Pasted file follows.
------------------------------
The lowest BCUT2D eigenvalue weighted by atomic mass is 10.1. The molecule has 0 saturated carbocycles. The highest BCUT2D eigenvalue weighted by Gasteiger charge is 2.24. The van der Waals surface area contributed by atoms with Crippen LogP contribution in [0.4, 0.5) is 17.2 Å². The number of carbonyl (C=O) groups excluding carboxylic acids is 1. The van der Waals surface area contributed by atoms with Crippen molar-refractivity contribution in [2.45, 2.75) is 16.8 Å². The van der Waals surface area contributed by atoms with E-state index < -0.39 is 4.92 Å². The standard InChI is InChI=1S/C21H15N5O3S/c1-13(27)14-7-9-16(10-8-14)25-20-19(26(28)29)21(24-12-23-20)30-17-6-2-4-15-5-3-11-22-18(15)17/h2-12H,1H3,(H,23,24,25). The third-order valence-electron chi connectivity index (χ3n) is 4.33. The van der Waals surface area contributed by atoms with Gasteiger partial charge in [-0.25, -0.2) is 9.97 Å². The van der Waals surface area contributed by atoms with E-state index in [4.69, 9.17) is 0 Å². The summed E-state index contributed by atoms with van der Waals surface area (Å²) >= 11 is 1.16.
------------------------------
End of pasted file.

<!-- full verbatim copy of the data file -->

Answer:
The lowest BCUT2D eigenvalue weighted by atomic mass is 10.1. The molecule has 0 saturated carbocycles. The highest BCUT2D eigenvalue weighted by Gasteiger charge is 2.24. The van der Waals surface area contributed by atoms with Crippen LogP contribution in [0.4, 0.5) is 17.2 Å². The number of carbonyl (C=O) groups excluding carboxylic acids is 1. The van der Waals surface area contributed by atoms with Crippen molar-refractivity contribution in [2.45, 2.75) is 16.8 Å². The van der Waals surface area contributed by atoms with E-state index < -0.39 is 4.92 Å². The standard InChI is InChI=1S/C21H15N5O3S/c1-13(27)14-7-9-16(10-8-14)25-20-19(26(28)29)21(24-12-23-20)30-17-6-2-4-15-5-3-11-22-18(15)17/h2-12H,1H3,(H,23,24,25). The third-order valence-electron chi connectivity index (χ3n) is 4.33. The van der Waals surface area contributed by atoms with Gasteiger partial charge in [-0.25, -0.2) is 9.97 Å². The van der Waals surface area contributed by atoms with E-state index in [4.69, 9.17) is 0 Å². The summed E-state index contributed by atoms with van der Waals surface area (Å²) >= 11 is 1.16.